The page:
In this digital age the use of video in social science research has become commonplace. As sophistication has increased along with usability, as spiralling staff costs push out direct observation, the researchers training today are grasping video as a means of coming to terms with the continued pressure to produce accessible research. However, the ‘fit’ of technology with research is far from simple.
Ideally placed to offer guidance to developing researchers, this new text draws together the theoretical, methodological and practical issues of effectively using video across the social sciences. This book concentrates on how researchers can benefit from the use of video in their own research, whether it is:
- Video as representation
- Video as an aid to reflection
- Video that generates participation
- Video, voice and articulation, or
- Video that acts as a provocation.
In turn each of these five central functions is discussed in relation to different stages of the research process, consisting of:
- Research design
- Fieldwork and data collection
- Analysis of data and findings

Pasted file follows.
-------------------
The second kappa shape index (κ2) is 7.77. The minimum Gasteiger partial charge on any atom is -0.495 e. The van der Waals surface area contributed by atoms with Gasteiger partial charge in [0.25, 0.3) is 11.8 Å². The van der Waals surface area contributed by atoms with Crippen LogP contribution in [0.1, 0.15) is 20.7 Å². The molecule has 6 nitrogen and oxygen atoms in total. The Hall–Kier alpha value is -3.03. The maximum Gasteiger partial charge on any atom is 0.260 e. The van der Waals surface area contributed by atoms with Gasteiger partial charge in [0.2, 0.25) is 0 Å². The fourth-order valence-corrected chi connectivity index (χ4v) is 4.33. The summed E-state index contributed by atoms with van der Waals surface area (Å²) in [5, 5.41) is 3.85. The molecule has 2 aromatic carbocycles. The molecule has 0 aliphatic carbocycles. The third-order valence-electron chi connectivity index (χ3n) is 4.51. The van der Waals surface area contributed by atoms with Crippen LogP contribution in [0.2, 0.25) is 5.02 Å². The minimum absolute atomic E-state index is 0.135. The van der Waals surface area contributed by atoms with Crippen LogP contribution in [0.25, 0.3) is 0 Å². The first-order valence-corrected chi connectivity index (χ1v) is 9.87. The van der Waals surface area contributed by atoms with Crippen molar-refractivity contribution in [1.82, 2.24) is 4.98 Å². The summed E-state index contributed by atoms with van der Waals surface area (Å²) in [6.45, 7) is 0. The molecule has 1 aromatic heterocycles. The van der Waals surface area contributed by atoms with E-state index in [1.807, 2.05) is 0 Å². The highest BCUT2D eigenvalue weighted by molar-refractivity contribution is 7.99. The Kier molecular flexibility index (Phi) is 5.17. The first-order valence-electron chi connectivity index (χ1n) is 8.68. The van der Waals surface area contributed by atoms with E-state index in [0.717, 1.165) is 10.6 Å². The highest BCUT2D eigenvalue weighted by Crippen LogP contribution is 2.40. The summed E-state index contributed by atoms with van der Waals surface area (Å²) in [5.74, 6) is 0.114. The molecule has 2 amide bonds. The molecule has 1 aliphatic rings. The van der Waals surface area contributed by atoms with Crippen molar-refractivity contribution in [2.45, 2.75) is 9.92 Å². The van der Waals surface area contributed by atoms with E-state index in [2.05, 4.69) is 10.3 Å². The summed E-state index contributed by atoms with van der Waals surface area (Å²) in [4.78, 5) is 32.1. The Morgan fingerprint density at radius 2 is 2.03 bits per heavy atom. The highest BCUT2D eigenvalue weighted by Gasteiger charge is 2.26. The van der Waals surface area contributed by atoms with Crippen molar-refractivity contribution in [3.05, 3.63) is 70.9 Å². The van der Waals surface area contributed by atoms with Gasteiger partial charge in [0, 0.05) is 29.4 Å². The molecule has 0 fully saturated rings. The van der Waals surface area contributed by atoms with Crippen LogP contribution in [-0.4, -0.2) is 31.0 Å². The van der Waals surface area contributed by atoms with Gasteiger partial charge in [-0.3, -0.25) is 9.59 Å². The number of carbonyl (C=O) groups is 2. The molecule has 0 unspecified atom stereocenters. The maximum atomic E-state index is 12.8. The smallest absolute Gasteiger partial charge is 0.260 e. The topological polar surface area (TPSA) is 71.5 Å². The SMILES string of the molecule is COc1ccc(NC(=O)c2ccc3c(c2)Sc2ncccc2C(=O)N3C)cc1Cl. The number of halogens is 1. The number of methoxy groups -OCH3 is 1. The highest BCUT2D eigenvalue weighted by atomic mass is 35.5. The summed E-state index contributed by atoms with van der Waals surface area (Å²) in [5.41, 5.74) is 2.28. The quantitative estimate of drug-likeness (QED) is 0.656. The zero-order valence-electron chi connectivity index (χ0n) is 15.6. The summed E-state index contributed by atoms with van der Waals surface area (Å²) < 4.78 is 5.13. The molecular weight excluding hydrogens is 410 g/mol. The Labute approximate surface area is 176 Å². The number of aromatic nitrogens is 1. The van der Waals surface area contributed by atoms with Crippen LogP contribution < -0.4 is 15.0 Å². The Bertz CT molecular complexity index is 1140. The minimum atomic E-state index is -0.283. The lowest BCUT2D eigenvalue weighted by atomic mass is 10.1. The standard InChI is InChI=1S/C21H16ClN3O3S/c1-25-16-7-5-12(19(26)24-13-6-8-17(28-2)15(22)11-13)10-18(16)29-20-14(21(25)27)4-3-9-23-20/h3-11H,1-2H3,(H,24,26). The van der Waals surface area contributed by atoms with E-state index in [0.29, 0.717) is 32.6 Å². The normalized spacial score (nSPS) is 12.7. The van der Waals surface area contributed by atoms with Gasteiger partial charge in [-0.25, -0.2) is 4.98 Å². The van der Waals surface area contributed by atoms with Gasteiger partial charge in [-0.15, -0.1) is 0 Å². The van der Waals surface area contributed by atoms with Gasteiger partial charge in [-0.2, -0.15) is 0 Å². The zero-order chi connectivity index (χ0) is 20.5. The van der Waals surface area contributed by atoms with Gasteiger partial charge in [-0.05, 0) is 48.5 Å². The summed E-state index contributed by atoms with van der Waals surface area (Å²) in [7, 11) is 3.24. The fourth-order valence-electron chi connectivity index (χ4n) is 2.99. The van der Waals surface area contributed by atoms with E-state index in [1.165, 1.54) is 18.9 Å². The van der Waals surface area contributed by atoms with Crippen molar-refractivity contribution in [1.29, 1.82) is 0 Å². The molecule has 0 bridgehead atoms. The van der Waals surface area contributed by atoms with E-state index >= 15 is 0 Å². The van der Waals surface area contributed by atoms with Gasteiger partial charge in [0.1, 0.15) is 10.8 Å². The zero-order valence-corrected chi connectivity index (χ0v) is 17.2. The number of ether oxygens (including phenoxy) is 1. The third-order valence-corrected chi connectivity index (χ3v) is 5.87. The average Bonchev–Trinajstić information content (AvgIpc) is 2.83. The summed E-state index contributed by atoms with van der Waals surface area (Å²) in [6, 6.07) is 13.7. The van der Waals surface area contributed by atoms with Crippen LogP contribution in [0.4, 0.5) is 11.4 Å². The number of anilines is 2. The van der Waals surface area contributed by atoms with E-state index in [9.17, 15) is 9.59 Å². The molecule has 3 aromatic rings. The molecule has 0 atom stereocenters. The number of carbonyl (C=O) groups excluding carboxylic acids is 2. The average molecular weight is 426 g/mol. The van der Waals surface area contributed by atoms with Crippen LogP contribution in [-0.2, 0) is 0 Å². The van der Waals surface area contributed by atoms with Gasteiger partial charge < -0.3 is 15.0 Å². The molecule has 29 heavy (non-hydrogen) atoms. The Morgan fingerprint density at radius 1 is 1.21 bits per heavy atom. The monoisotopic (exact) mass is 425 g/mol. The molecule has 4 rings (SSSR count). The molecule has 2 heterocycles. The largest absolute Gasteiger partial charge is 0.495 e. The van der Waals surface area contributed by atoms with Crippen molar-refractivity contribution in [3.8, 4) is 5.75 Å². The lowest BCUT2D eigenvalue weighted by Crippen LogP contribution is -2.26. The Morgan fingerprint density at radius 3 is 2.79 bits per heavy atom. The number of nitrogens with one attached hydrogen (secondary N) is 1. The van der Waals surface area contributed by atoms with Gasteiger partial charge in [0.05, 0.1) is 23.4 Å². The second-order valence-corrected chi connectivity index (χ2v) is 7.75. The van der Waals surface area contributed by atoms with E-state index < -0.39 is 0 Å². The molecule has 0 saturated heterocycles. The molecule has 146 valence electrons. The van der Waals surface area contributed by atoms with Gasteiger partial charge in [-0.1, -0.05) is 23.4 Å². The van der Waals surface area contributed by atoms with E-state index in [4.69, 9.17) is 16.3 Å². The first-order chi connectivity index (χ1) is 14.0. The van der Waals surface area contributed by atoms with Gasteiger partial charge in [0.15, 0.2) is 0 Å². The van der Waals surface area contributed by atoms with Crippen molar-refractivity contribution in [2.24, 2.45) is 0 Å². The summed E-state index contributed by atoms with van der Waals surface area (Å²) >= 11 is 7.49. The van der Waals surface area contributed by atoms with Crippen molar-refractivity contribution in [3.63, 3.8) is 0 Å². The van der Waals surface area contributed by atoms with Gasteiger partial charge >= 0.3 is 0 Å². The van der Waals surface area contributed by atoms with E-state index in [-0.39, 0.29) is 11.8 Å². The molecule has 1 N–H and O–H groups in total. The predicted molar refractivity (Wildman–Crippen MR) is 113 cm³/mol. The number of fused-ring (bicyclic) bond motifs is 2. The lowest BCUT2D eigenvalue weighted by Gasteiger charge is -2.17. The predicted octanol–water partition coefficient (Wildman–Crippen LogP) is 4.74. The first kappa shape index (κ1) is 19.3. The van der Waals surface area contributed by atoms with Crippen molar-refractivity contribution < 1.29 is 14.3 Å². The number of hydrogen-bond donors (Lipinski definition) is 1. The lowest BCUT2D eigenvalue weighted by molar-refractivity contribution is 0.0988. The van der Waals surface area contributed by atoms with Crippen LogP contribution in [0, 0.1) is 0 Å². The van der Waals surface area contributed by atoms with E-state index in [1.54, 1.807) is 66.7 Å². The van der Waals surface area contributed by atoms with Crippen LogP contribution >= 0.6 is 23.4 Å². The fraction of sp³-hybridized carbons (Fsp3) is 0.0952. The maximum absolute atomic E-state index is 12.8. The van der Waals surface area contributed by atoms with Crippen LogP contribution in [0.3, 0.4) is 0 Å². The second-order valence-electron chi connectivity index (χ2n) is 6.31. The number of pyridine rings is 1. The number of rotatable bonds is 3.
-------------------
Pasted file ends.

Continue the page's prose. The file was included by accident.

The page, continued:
As a practical research tool this book shows how, why and when video should be used, representing an invaluable guide for postgraduate and doctoral students conducting research in the social sciences, as well as any researchers, academics or professionals interested in developing technologically informed research.
Table of Contents
1. Forms and Functions 2. Video Used in Extractive Mode 3. Using Video in a Reflective Mode 4. Video as Projection and Provocation 5. Video that Generates Participation 6. Video, Voice and Articulation 7. Video and Your Research: Function and Forms 8. Video and Your Research: From Methodology to Methods
Kaye Haw is Principal Research Fellow in the School of Education at the University of Nottingham, UK.
Mark Hadfield is Professor of Education in the School of Education at the University of Wolverhampton, UK.